Why Niger’s elections may be less important than they seem
Niger’s zero-sum politics just sees the same tiny class of politicians moved from post to post, from the government to the opposition and back.
When Nigeriens go to the polls on 21 February, the country will have another opportunity to accomplish a peaceful handover from one elected president to another. Since independence in 1960, this has never happened in the landlocked giant – 80% of which is desert – in which an estimated 19 million citizens are crammed into a narrow ribbon along the Nigerian, Beninois and Burkinabè borders.
And once again in 2016, the likelihood of Niger breaking this duck remains low. Mahamadou Issoufou – president since 2011 – and his PNDS-Tarraya party are generally tipped as winners, and will probably even avoid the need for a second round of balloting on 20 March.
Anecdotal evidence suggests the ruling PNDS is increasingly unpopular in big cities, but the huge rural vote will likely be swayed by projects aimed at helping small farmers or by local officials who tell people which way to vote.
As with every prior election, the ruling party will likely end up the largest party, but still have to rely on allies to govern. In 2011, PNDS garnered just 33% of the vote, but formed a majority with smaller parties and independent candidates.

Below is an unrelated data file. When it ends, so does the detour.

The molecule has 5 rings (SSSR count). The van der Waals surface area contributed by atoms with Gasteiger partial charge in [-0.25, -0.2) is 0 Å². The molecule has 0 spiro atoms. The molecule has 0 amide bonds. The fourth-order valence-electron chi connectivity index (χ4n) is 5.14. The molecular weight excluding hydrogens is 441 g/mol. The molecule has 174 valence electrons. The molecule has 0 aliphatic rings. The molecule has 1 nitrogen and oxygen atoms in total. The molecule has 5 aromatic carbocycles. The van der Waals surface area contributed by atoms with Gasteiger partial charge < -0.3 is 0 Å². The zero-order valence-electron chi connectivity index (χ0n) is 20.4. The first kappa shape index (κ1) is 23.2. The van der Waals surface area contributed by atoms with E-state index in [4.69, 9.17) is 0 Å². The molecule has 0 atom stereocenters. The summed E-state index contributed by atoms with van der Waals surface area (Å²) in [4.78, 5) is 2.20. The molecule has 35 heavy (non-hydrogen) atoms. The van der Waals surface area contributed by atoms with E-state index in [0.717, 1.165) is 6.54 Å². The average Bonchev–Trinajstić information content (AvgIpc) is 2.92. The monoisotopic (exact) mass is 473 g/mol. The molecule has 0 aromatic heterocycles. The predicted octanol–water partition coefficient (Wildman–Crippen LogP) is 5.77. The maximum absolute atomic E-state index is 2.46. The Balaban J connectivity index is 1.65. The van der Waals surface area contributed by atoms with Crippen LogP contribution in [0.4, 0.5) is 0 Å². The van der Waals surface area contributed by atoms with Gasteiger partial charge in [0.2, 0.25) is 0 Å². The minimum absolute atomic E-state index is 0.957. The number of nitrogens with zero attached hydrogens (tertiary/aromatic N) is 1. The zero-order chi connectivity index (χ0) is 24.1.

In total, 15 parties will be putting forward a presidential candidate. And if the vote does go to a second round, the largest opposition parties have agreed to form a coalition. Meanwhile, almost 30 parties will be contesting seats in the National Assembly.
New beginning or an old script?
To understand Niger’s current political intrigues and protagonists, one needs to go back to the rule of Mamadou Tandja and his MNSD party. A former military officer and junta member, Tandja first came to power in 1999 in an election that came hot on the heels of two coups. In 2004, he won a second term. But by 2007, a hunger crisis, popular protests, a Tuareg-led rebellion in the north, and arrests of journalists led to growing disillusionment with his administration. His prime minister at the time, Hama Amadou, bore the brunt of this anger as he lost a vote of no confidence led by Mahamadou Issoufou and Mahamane Ousmane (all three of whom are now vying for the presidency).